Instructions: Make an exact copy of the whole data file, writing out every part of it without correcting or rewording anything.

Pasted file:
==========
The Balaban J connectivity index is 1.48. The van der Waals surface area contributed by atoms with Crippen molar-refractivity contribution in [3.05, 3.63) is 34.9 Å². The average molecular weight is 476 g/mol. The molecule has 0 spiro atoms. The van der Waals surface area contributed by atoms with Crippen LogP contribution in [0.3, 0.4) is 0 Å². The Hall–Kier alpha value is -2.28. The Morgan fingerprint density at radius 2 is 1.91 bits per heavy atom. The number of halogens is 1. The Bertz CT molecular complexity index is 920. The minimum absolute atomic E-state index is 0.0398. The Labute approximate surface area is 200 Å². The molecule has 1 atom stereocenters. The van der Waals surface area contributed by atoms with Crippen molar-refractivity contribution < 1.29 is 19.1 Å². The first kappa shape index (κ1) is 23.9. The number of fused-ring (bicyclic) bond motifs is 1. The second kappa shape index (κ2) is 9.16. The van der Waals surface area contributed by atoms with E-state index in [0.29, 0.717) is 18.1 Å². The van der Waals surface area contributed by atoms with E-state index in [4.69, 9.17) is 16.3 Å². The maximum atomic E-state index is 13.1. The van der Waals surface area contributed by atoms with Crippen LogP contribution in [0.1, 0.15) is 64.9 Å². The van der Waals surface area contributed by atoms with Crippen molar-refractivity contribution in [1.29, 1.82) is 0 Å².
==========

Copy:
The Balaban J connectivity index is 1.48. The van der Waals surface area contributed by atoms with Crippen molar-refractivity contribution in [3.05, 3.63) is 34.9 Å². The average molecular weight is 476 g/mol. The molecule has 0 spiro atoms. The van der Waals surface area contributed by atoms with Crippen LogP contribution in [0.3, 0.4) is 0 Å². The Hall–Kier alpha value is -2.28. The Morgan fingerprint density at radius 2 is 1.91 bits per heavy atom. The number of halogens is 1. The Bertz CT molecular complexity index is 920. The minimum absolute atomic E-state index is 0.0398. The Labute approximate surface area is 200 Å². The molecule has 1 atom stereocenters. The van der Waals surface area contributed by atoms with Crippen molar-refractivity contribution < 1.29 is 19.1 Å². The first kappa shape index (κ1) is 23.9. The number of fused-ring (bicyclic) bond motifs is 1. The second kappa shape index (κ2) is 9.16. The van der Waals surface area contributed by atoms with E-state index in [0.29, 0.717) is 18.1 Å². The van der Waals surface area contributed by atoms with E-state index in [4.69, 9.17) is 16.3 Å². The maximum atomic E-state index is 13.1. The van der Waals surface area contributed by atoms with Crippen LogP contribution in [0.1, 0.15) is 64.9 Å². The van der Waals surface area contributed by atoms with Crippen molar-refractivity contribution in [1.29, 1.82) is 0 Å².